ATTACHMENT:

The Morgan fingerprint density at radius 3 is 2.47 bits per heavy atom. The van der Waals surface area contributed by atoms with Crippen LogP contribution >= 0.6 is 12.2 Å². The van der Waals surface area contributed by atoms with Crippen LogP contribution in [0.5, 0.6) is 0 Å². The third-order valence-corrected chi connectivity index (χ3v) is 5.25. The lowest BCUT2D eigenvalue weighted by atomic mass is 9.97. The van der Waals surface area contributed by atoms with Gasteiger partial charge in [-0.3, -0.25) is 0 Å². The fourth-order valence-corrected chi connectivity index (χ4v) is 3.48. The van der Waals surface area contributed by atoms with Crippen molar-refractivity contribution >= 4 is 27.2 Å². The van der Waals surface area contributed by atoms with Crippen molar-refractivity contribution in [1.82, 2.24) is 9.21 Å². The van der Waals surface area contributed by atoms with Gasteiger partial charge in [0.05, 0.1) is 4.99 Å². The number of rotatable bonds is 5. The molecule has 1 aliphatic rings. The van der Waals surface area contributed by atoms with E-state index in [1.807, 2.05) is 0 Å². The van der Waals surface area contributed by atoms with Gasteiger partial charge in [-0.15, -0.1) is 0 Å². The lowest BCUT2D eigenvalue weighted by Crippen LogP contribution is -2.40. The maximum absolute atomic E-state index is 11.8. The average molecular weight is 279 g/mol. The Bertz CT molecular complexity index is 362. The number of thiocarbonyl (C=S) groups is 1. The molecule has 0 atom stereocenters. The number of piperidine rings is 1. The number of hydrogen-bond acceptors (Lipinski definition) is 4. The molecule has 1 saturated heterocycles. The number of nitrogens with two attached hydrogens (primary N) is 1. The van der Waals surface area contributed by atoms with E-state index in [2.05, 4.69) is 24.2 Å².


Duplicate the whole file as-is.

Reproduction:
The Morgan fingerprint density at radius 3 is 2.47 bits per heavy atom. The van der Waals surface area contributed by atoms with Crippen LogP contribution >= 0.6 is 12.2 Å². The van der Waals surface area contributed by atoms with Crippen LogP contribution in [0.5, 0.6) is 0 Å². The third-order valence-corrected chi connectivity index (χ3v) is 5.25. The lowest BCUT2D eigenvalue weighted by atomic mass is 9.97. The van der Waals surface area contributed by atoms with Gasteiger partial charge in [-0.3, -0.25) is 0 Å². The fourth-order valence-corrected chi connectivity index (χ4v) is 3.48. The van der Waals surface area contributed by atoms with Crippen molar-refractivity contribution >= 4 is 27.2 Å². The van der Waals surface area contributed by atoms with Crippen molar-refractivity contribution in [1.82, 2.24) is 9.21 Å². The van der Waals surface area contributed by atoms with Gasteiger partial charge in [0.05, 0.1) is 4.99 Å². The number of rotatable bonds is 5. The molecule has 1 aliphatic rings. The van der Waals surface area contributed by atoms with E-state index in [1.807, 2.05) is 0 Å². The van der Waals surface area contributed by atoms with Gasteiger partial charge in [-0.15, -0.1) is 0 Å². The lowest BCUT2D eigenvalue weighted by Crippen LogP contribution is -2.40. The maximum absolute atomic E-state index is 11.8. The average molecular weight is 279 g/mol. The Bertz CT molecular complexity index is 362. The number of thiocarbonyl (C=S) groups is 1. The molecule has 0 atom stereocenters. The number of piperidine rings is 1. The number of hydrogen-bond acceptors (Lipinski definition) is 4. The molecule has 1 saturated heterocycles. The number of nitrogens with two attached hydrogens (primary N) is 1. The van der Waals surface area contributed by atoms with E-state index in [2.05, 4.69) is 24.2 Å².